The Inquest having been completed, the Coroner is functus officio and has no power to hold a second Inquest, unless the first Inquest has been quashed by the Court. Leckey and Greer on Coroners’ Law and Practice in Northern Ireland at paragraph 11-29 cites R v White (1860) 3 E&E 137, 121 ER 394 to that effect. In addition a second Inquest may be held if the Coroner is so directed by the Attorney General under section 14 of the 1959 Act, a matter discussed below.
“A coroner’s power to enquire into a particular death is not general and capable of exercise from time to time. Instead, it is limited, and in the absence of statutory or judicial authority can be exercised once only. Enquiry into the death having been completed, the coroner no longer has any inquest jurisdiction in relation to it: in the old Latin expression, he isfunctus officio. Although this is a convenient shorthand, it must be borne in mind that this does not necessarily mean that all powers of the coroner have ceased in relation to the particular death; usually it means only that the power to hold an inquest has done so. Other powers (e.g. correction of errors in certificates, exhumation, and so on) are usually still exercisable. But a coroner who attempts to make further enquiry, and in particular to hold a second inquest into a particular death without having been ordered to do so by the court, will be restrained from so acting.”
 The boundary between the Coroner being functus officio and having residual powers was considered recently by the Court of Appeal in England and Wales in Terry v. East Sussex Coroner  QB 312. It was decided that the Coroner was not functus officio after issuing a certificate under section 19 of the 1988 Act that the cause of death was as disclosed in the post mortem report. The Coroner had been satisfied that there was no reason to hold an Inquest into a death and he issued the statutory certificate confirming that the cause of death was as disclosed by the post mortem report. Subsequently the deceased’s family requested the Coroner to hold an Inquest on the basis of new evidence and the Coroner refused. The Court of Appeal upheld the Coroner’s decision. At paragraph 4 Simon Brown LJ stated –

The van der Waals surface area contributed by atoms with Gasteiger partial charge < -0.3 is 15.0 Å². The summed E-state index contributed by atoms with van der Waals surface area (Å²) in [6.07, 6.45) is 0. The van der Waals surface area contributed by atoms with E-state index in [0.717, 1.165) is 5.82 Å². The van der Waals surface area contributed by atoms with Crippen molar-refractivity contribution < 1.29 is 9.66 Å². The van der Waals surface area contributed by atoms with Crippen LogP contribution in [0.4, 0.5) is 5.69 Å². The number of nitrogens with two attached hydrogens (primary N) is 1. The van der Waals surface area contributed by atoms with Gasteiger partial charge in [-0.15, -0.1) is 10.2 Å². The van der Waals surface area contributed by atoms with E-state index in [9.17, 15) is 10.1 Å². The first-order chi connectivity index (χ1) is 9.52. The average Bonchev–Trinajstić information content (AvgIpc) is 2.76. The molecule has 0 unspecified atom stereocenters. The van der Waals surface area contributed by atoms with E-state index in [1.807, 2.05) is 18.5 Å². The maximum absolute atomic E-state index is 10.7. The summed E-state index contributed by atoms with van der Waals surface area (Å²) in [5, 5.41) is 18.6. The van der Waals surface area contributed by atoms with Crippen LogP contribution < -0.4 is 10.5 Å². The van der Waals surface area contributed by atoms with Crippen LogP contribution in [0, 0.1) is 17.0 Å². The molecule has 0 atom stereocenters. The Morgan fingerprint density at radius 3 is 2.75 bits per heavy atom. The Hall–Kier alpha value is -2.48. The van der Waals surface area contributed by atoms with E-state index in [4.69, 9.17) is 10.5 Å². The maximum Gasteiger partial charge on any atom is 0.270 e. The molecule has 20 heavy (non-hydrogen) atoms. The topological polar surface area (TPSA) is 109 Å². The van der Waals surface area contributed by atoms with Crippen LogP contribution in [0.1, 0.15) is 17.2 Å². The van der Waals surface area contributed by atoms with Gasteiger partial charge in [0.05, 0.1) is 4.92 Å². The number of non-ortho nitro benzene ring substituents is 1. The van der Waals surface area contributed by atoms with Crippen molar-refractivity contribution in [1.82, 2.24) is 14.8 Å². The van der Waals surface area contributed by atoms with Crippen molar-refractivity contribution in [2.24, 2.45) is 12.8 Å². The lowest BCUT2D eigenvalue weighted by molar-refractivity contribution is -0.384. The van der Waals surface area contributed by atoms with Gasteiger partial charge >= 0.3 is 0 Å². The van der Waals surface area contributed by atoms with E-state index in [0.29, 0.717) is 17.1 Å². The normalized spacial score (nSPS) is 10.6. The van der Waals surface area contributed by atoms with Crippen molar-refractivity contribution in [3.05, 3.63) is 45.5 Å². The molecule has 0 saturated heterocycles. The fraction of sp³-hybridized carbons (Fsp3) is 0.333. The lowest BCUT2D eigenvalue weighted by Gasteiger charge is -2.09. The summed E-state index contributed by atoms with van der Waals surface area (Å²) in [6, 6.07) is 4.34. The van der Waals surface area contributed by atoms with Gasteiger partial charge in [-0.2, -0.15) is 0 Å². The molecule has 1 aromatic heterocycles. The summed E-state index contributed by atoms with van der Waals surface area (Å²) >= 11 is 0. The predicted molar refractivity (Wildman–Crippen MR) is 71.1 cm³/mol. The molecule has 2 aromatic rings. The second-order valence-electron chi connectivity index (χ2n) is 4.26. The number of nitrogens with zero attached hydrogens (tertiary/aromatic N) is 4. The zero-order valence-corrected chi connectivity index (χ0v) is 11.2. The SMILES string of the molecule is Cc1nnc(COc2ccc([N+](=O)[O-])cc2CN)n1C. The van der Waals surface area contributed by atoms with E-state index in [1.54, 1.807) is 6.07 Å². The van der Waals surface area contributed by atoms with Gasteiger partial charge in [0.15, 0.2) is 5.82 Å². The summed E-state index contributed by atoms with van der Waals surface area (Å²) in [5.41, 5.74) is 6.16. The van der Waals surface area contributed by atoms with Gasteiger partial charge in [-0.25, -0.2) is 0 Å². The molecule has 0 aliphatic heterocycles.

“When does a coroner become functus officio? Certainly he does so once an inquest has been held. Even if important new evidence then comes to light, there cannot be another inquest into the death unless and until the High Court so orders under section 13 of the 1988 Act. In Re Rapier deceased QB 26 illustrates the point, the section 13 application there having been initiated by the coroner himself. Equally certainly the coroner does not become functus officio merely because he decides that he has no duty (and, therefore, no power) to hold a inquest under section 8 of the 1988 Act, and notifies the Registrar of Deaths of his decision by what is colloquially called Pink Form A – see this court’s decision in R (Touche) v. Inner London North Coroner  QB 1206 as a recent case in point. What is for decision on this appeal is whether a coroner becomes functus officio if, following a post mortem examination ordered by him under section 19 of the 1988 Act, he decides that an inquest is unnecessary and sends the Registrar of Deaths a certificate in what is known as Pink Form B showing the cause of death as that disclosed by the post mortem examination report.”